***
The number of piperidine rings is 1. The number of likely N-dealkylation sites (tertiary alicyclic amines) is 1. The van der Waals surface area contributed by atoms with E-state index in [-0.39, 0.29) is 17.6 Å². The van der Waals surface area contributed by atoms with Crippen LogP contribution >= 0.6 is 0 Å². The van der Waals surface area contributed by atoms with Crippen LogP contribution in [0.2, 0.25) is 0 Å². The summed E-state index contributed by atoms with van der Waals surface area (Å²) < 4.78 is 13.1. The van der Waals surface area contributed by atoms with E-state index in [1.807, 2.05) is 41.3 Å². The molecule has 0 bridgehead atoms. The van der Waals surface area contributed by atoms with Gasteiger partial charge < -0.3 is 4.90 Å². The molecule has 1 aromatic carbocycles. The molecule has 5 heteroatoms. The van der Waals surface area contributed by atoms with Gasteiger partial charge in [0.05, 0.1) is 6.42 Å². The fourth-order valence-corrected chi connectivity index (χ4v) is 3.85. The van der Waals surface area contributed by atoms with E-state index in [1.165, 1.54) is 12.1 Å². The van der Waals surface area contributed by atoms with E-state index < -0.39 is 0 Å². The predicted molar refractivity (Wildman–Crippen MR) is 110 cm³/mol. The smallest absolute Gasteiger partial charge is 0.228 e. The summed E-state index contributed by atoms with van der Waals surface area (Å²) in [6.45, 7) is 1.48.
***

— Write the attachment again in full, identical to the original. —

The number of piperidine rings is 1. The number of likely N-dealkylation sites (tertiary alicyclic amines) is 1. The van der Waals surface area contributed by atoms with E-state index in [-0.39, 0.29) is 17.6 Å². The van der Waals surface area contributed by atoms with Crippen LogP contribution >= 0.6 is 0 Å². The van der Waals surface area contributed by atoms with Crippen LogP contribution in [0.2, 0.25) is 0 Å². The summed E-state index contributed by atoms with van der Waals surface area (Å²) < 4.78 is 13.1. The van der Waals surface area contributed by atoms with E-state index in [1.807, 2.05) is 41.3 Å². The molecule has 0 bridgehead atoms. The van der Waals surface area contributed by atoms with Gasteiger partial charge < -0.3 is 4.90 Å². The molecule has 1 aromatic carbocycles. The molecule has 5 heteroatoms. The van der Waals surface area contributed by atoms with Gasteiger partial charge in [0.05, 0.1) is 6.42 Å². The fourth-order valence-corrected chi connectivity index (χ4v) is 3.85. The van der Waals surface area contributed by atoms with E-state index in [1.165, 1.54) is 12.1 Å². The van der Waals surface area contributed by atoms with E-state index < -0.39 is 0 Å². The predicted molar refractivity (Wildman–Crippen MR) is 110 cm³/mol. The smallest absolute Gasteiger partial charge is 0.228 e. The summed E-state index contributed by atoms with van der Waals surface area (Å²) in [6.45, 7) is 1.48.